Failed Trump Candidate Admits Not Embracing Mail-In Ballots Cost Him Race

Failed Pennsylvania gubernatorial candidate Doug Mastriano is blaming his double-digit November loss on the GOP's mixed messaging about mail-in voting.

The Republican state senator, who lost to current Democratic Governor Josh Shapiro by about 15 percentage points in 2022, told Politico he is "praying" on whether or not to run for U.S. Senate in 2024.

Republicans "have to embrace no-excuse mail-in voting," Mastriano said, suggesting that his defeat was due in large part to his dislike of the practice. "It's just so—repugnant's the wrong word—it's just so antithetical to how I view elections."

Mastriano's comments are similar to those of former President Donald Trump, who endorsed Mastriano for governor last year and has partially changed his stance regarding mail-in voting after more than two years of lambasting Democrats for "ballot harvesting."

Trump Mastriano Mail-In Voting Ballots Election GOP
Former President Donald Trump addresses the annual Conservative Political Action Conference at Gaylord National Resort & Convention Center on March 4, 2023, in National Harbor, Maryland. Doug Mastriano, who lost by double digits in his bid for Pennsylvania governor in 2022, was endorsed by Trump and believes the GOP's lack of embracing mail-in voting led to his defeat. Alex Wong/Getty Images; Michael M. Santiago/Getty Images

Trump told supporters in a fundraising email in February that his campaign would be launching its own "BALLOT HARVESTING FUND" in states where Democrats had allegedly been "cheating the system."

In December, following losses by Mastriano and Dr. Mehmet Oz (for U.S. Senate) in key Pennsylvania races, Trump doubled down and told Breitbart that the U.S. voting system is not only broken but "corrupt."

"The Democrats know it's corrupt and the Democrats should want to fix it but they don't because they do have an advantage under that system," Trump said. "For the time, though, we have to live with the system that stinks so we have to fight it like they do."

Trump was president when the COVID-19 pandemic began, spurring record numbers of mail-in ballots across the country.

A 2020 YouGov survey analyzed by Charles Stewart III, professor of political science at the Massachusetts Institute of Technology and co-director of the Caltech/MIT Voting Technology Project, found astonishing increases in mail-in voting in the United States, even decades before the pandemic.

In-person voting fell from 89 percent in 1996 to 60 percent in 2016. COVID exacerbated the situation, causing mailed ballots to more than double between 2016 and 2020, to about 46 percent overall. Less than three in 10 voters hit the ballot box on Election Day in 2020, a decline of 32 percent from 2016.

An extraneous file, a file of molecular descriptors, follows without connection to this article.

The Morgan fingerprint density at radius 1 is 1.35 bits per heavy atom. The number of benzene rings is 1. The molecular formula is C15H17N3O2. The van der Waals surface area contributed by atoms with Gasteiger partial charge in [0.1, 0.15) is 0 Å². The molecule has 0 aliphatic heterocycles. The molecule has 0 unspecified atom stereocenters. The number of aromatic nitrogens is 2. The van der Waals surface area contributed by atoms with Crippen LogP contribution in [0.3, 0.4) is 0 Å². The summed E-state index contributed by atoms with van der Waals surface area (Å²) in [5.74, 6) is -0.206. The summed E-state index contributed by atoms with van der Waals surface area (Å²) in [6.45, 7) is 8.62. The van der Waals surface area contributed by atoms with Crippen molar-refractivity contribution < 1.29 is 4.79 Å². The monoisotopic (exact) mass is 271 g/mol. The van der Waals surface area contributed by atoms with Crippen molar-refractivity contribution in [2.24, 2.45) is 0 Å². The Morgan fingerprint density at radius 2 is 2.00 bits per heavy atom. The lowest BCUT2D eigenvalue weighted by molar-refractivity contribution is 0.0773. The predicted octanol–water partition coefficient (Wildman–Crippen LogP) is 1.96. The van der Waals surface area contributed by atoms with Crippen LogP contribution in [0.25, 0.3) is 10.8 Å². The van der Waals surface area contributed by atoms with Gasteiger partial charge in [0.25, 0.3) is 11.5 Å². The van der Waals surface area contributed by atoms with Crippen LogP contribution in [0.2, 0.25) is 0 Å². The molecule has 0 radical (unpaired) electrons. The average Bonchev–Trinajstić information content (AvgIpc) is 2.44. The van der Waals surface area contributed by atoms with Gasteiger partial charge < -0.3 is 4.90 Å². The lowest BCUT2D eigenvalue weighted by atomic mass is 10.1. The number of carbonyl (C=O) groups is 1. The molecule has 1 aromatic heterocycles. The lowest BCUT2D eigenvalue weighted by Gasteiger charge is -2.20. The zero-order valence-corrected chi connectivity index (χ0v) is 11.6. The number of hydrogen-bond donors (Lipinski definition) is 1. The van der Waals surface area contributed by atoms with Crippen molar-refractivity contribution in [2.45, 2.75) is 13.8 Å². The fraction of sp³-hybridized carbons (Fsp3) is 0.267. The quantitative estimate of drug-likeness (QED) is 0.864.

Prior to his campaign, he was steadfast in his belief that the 2020 election was illegitimate because of "voting law violations" across Pennsylvania. He was called on by the House January 6 Committee to testify.

"I don't think it's mail-in voting that is the sole explanation of [Mastriano's] loss," Daniel Mallinson, assistant professor of public policy and administration at Penn State University, told Newsweek. "There were lots of factors. He didn't do a lot of open campaigning or outreach; he didn't have money in doing these types of things."

Mastriano's campaign was packed with controversy, including tour stops at QAnon events and not only praising defenders of Confederate statues but wearing Confederate uniforms. He also closed rallies and events to the media.

Mallinson said that being at the forefront of critiquing election results is compounded by Mastriano's newer, perhaps revelatory, stance on mail-in voting.

"It's really hard to unwind when you've been demonizing mail-in voting as corrupt for two election cycles," Mallinson said. "I don't know how you convince Republicans to go to mail-in voting."

Jennie Sweet-Cushman, associate professor of political science at Chatham University in Pittsburgh, told Newsweek that Mastriano is likely projecting following a poor campaign.

"Even if there was some suppression of the Republican vote, which I have seen no evidence of that, it wasn't anywhere near 15 points. It wasn't .15 points," she said. "Post-mortem after a campaign, especially when you're wanting to perhaps pivot into the next one, blaming yourself isn't the best strategy regardless."

Sweet-Cushman worries about the potential impact of a GOP strategy that encourages more mail-in voting and in turn more skepticism.

"I'm concerned that it's another attempt at pointing to places where there could be accusations of fraud, so by encouraging the bolstering of mail-in balloting, you can increase the number of mail-in ballots and sow the uncertainty," she said.

Now, Mastriano is weighing participation in the GOP primary for the opportunity to face Democratic Senator Bob Casey. Failed Maryland gubernatorial Republican Dan Cox, also an election denier, has signed on as Mastriano's newest chief of staff.

"What do you do with a movement of 2.2 million?" Mastriano told Politico. "We're keeping it alive."

Mallinson doesn't expect a repeat Trump endorsement for Mastriano should he run for Senate, and he sees an "uphill battle" for him or any Republican defeating Casey based on name recognition and a strong incumbency.

"Mastriano, after having such a significant defeat as the gubernatorial candidate, will come in weak as a candidate, even in the primary," Mallinson said.

Newsweek reached out to Mastriano and Trump's campaign for comment.

Update 3/8/23, 1:14 p.m. ET: This story was updated with comment from Jennie Sweet-Cushman.